Nicolas Sarkozy threw himself Wednesday into what may be the toughest fight of his political career: Unpopular for years and running a feeble economy, the divisive French president announced he's running for a second term.
The man who improved French relations with the United States, rallied European leaders to ward off financial meltdown and kicked off international airstrikes in Libya is widely disliked back at home. Polls suggest his Socialist challenger will be the one attending world summits come May.
But Sarkozy is not one to give up easily. He pledged Wednesday to get the jobless back in the workforce and new reforms to ensure a "strong France" and that the French "way of life" can survive the 21st century.
"Yes, I am a candidate," he said on national TV network TF1 on Wednesday night, ending weeks of largely artificial suspense over whether he would run.
Pollsters say the president will face an uphill battle to convince voters that they should elect him again. He has only two months to change minds: The first round of the two-round vote is April 22.
For months polls have shown Sarkozy well behind Socialist Francois Hollande, who has threatened to roll back Sarkozy's reforms and is campaigning against "the world of finance." Sarkozy also has lost ground to far-right candidate Marine Le Pen of the resurgent, anti-immigrant National Front party.
A man usually more brash than humble, Sarkozy admitted Wednesday that he hasn't accomplished all he set out to when he was elected in 2007 on a wave of hope for change that would rekindle France's pride and enhance its global influence.
Five years later, France is struggling to emerge from its worst recession since World War II and the French are disillusioned. Jobless rates are nearly 10 percent, Europe's economic future is uncertain and huge government debt cost the country its prized AAA credit rating with Standard & Poor's.
In his announcement Wednesday, Sarkozy blamed French voters' troubles in part on three years of financial woes and said he would focus on getting more people working. "France cannot pretend that the crisis doesn't exist," Sarkozy said. "We have to continue to make changes."
He only outlined one solid proposal, however: a referendum on unemployment benefits and training the unemployed.
Now that he's officially a candidate, his challengers quickly lit into him. His tenure has been a "fiasco," Hollande said at a huge, boisterous rally in northern France. Le Pen criticized his "false modesty" and said he couldn't make the French forget "the serious failures" of his term.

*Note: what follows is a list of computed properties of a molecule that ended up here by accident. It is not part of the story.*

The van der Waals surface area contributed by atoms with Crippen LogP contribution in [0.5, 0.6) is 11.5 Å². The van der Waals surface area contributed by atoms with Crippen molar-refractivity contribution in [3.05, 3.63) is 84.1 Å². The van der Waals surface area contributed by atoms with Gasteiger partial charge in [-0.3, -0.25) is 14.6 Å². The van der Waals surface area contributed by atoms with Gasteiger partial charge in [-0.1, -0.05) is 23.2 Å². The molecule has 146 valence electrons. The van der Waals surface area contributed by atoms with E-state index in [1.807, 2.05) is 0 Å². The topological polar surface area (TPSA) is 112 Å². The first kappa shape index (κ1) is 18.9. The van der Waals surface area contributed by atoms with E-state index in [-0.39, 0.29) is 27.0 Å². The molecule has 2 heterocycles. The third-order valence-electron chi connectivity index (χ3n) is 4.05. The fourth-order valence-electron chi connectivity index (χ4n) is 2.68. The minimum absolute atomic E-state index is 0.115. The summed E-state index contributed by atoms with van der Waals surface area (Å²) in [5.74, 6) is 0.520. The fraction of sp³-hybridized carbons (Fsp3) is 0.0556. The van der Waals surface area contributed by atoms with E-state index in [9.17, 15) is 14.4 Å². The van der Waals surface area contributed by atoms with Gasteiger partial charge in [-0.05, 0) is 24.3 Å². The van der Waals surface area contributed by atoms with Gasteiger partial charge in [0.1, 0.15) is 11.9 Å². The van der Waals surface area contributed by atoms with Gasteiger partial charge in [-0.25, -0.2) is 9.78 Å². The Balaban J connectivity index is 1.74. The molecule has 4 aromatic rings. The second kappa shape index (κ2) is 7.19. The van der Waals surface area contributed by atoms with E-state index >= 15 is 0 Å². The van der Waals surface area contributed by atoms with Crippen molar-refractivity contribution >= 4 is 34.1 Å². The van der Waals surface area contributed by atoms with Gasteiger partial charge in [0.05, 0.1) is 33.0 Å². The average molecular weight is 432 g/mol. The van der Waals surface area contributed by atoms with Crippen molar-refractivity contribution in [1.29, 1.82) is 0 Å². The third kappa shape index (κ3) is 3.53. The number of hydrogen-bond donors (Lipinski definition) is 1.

France's two-round presidential ballot in April and May is likely to have an impact throughout the European Union. Sarkozy has been closely involved in the fight to save the euro amid a sovereign debt crisis in the bloc that has affected markets worldwide.
Earlier Wednesday, Sarkozy launched a personal Twitter account _ with the handle NicolasSarkozy _ and thanked all those "who will kindly follow me." Tens of thousands of followers joined within hours.
Sarkozy's candidacy had become one of France's worst-kept political secrets. Within minutes of his announcement, his new campaign team sent an invitation to his first rally, in the Alpine town of Annecy on Thursday.
Pollsters suggest that Sarkozy's political problems are as much of his own making as France's economic woes. Critics say Sarkozy failed to deliver on promises to improve purchasing power, hiked his own salary, and infused the gilded presidential palace with "bling" that was ill-suited for France's cultural self-image.
On the night of his 2007 election, he celebrated at one of Paris' most glitzy restaurants; before taking office, he jetted off to spend a few days on a yacht owned by a super-rich French industrialist friend.
Later in 2007, Sarkozy divorced his longtime wife and began courting Italian former supermodel Carla Bruni _ including trips to Disneyland Paris and the Middle East with reporters in tow. In early 2008, Sarkozy crudely insulted a passer-by at Paris' biggest agricultural fair, an incident caught on videotape that led many to doubt his presidential caliber.
Internationally, Sarkozy has drawn plaudits. While holding France's EU presidency, he took a key mediating role to ease tensions after the brief war between Georgia and Russia. Last year, he committed French soldiers to help support the overthrow of entrenched autocrats in Libya and Ivory Coast. He brought France back into NATO's top echelons in 2009.
Polls indicate that Hollande and Sarkozy could finish first and second in the first-round vote and then go head-to-head May 6 in the runoff. One poll last week put Hollande a staggering 20 points ahead of Sarkozy in a theoretical second round.
Sarkozy beat Hollande's former longtime partner, Socialist Segolene Royal, in the 2007 elections. Now, amid worldwide frustration at financial markets and big money, many French voters now appear ready to hand the presidency of their nuclear-armed nation to the left for the first time since the 1980s.
Jamey Keaten in Paris contributed to this report.